[More Kong action can be found in this post: King Kong Randomised.]
In my earlier post, about King Kong vs Godzilla, I pondered what the appeal of Japanese movies in which big monsters beat the living cack out of each might be to their devotees. You know, apart from the obvious: monsters fighting, metaphors scrapping to gain the semic upperhand or hold the ideological fort, can hardly be less than entertaining. Which is not to say that fans of kaiju eiga are undiscerning, more that different criteria of quality apply. Cult films, those which attract loyal adherents and completists who arguably adopt alternative critical frameworks of appreciation, tend to feature tend to feature hermetically sealed, aesthetically consistent environments. It is this opportunity to spend time in a familiar diegetic space that makes them attractive for repeat viewings rather than customary adherence to traditions of quality. As I’m fond of noting, Toho monster movies create a parallel world of lovingly crafted miniature sets, a place where global events and political struggles are dwarfed by the more pressing concern of massive lizards, moths and robots blundering around through wafer-thin cityscapes, a more colourful visualisation of cities rendered pathetically vulnerable when uncontrollable weapons are deployed.
Madame Piranha (Mie Hama) and Doctor Hu (Eisei Amamoto)
In the Toho King Kongs, which borrow and rework RKO’s best known character, the big gorilla is, as Godzilla sometimes becomes, a heroic figure fighting for the good of Japan and humanity. In this one, a Chinese-Japanese alliance (actually, the villains never discuss their nationality, but there are strong hints: the main villain is a Fu Manchu-style master criminal called, gloriously, Doctor Hu) aims to take over the world. Doctor Hu builds a giant robot version of King Kong to do his bidding. This Kong is going to help him mine a mysterious, world-conquering “Element X”, which he will sell to the Japanese, represented by the mysterious Madame Piranha, played like a Jackie-O supervillain by Mie Hama, still most famous to non-Japanese audiences for her role as Bond Girl Kissy Suzuki in You Only Live Twice (and perhaps also for being the first Asian woman to pose for Playboy). With inexplicably fast costume changes, she makes an alluring, if unlikely supervillain (you get the impression that all of her commandments would be fashion-based), timidly representing “a certain country”; though it’s never named as Japan, she changes her plans as soon as the mayhem she casuses threatens Tokyo. When it becomes clear that Robokong can’t dig up Element X because the magnetic forces interfere with his circuitry (don’t they have regular equipment for mining stuff?), Doctor Hu decides that controlling the mind of Kong, using a cute blonde as bait, will be a better strategy.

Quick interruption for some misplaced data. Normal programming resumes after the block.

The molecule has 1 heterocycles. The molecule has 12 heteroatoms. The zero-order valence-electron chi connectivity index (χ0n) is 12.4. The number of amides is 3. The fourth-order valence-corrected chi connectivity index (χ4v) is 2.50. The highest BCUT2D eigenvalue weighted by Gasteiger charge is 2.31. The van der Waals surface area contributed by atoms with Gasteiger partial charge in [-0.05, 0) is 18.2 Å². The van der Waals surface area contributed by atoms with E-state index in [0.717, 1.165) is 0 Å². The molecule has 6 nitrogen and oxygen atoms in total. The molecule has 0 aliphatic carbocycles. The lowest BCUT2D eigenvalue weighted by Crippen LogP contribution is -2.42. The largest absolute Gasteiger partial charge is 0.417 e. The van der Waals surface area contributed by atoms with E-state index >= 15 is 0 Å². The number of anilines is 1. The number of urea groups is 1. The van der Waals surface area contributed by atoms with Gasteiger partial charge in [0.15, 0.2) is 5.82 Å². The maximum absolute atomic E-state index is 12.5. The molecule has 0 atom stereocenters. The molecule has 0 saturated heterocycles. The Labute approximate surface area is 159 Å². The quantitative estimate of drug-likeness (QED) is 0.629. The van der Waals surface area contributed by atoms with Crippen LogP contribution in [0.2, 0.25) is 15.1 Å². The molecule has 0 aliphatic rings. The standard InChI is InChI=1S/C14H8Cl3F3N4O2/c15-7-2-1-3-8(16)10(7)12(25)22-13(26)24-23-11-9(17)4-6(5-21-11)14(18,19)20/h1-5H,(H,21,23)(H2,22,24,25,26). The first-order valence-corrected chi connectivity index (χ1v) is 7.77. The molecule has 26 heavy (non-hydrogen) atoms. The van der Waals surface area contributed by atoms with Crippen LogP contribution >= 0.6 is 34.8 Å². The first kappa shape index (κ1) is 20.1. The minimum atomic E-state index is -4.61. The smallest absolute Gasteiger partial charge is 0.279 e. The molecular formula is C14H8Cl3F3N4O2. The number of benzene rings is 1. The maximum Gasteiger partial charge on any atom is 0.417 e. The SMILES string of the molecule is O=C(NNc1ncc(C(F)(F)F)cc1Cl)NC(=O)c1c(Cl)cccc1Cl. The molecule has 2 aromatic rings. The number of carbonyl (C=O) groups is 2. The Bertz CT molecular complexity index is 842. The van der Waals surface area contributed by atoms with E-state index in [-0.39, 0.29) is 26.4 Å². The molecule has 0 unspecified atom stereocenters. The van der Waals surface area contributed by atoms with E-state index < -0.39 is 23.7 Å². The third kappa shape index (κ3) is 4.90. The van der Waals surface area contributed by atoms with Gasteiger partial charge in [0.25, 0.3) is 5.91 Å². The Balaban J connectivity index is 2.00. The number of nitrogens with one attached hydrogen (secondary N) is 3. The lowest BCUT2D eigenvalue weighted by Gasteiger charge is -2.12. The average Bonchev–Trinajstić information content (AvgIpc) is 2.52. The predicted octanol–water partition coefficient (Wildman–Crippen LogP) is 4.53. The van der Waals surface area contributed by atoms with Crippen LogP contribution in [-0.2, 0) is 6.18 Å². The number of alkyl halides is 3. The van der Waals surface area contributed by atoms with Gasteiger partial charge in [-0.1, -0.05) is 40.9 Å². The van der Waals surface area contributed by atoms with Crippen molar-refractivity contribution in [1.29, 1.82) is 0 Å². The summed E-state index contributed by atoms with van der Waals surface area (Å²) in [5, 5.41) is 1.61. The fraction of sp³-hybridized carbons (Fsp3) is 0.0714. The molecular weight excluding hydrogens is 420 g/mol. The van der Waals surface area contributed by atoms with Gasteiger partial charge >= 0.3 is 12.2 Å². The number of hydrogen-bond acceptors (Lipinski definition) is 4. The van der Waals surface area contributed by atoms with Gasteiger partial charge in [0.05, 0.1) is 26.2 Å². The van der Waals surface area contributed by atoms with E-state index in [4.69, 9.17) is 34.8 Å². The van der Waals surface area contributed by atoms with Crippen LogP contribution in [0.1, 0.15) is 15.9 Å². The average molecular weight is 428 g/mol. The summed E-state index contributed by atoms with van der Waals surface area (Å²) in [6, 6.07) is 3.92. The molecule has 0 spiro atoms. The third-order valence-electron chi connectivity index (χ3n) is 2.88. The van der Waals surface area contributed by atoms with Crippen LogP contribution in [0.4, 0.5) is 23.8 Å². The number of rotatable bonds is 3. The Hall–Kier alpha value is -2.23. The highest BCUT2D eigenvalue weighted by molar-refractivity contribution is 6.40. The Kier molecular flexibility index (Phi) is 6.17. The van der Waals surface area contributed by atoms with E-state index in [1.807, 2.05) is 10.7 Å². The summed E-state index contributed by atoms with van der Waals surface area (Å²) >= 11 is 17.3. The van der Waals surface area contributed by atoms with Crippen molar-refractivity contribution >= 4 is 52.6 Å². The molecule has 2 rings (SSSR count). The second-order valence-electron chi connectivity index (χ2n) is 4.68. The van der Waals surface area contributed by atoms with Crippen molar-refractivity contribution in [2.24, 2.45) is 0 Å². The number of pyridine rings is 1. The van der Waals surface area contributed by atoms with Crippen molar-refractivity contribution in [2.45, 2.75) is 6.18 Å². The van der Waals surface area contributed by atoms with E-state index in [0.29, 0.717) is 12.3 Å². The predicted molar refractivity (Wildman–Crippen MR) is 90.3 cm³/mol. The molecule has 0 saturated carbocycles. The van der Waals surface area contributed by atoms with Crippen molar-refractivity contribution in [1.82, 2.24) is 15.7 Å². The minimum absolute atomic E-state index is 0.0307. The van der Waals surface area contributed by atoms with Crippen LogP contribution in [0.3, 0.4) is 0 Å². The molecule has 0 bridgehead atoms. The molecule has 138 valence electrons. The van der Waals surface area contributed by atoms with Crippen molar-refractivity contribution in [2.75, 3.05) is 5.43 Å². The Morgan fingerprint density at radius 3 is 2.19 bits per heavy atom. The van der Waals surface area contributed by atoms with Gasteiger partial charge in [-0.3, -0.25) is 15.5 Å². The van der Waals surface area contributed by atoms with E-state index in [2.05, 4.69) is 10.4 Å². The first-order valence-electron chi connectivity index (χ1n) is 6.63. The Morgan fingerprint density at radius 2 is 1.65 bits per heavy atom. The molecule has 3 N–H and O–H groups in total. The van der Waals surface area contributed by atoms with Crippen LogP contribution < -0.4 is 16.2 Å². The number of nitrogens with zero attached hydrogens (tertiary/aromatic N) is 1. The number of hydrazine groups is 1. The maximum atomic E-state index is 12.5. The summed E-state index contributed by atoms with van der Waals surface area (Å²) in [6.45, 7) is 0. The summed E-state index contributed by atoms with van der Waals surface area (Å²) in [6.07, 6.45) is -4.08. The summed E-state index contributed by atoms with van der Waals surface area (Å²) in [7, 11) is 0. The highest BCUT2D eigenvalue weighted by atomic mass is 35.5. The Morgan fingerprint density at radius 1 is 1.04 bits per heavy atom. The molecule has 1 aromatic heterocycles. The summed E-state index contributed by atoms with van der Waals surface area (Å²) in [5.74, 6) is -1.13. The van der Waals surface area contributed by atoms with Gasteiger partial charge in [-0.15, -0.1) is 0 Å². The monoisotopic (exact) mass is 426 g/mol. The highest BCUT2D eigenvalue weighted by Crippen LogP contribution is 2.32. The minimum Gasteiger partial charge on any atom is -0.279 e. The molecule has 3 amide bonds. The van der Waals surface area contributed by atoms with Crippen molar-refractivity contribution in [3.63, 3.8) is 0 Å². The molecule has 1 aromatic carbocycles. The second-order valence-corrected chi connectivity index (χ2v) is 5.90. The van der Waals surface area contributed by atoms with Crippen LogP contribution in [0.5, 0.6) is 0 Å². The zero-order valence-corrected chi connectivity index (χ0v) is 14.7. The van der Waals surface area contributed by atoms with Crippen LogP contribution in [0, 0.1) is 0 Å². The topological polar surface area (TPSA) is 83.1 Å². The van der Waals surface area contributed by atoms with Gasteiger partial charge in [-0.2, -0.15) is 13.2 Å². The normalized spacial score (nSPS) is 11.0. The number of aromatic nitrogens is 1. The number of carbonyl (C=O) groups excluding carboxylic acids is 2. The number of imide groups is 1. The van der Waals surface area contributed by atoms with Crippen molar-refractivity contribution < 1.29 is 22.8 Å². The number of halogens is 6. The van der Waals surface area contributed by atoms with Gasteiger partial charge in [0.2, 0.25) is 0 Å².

The robot King Kong prepares to go digging.
Like King Kong vs Godzilla, Escapes selectively restages scenes from the 1933 original, this time the scene where Kong fights a Tyrannosaurus Rex while “the girl” (this time played by Linda Miller, looking not unlike Naomi Watts) is stuck in a tree. It even repeats the jaw-snapping killing blow, and ends with a flight up a tall tower (though here Kong battles his robotic alter ego rather than the local military).
Linda Miller in King Kong Escapes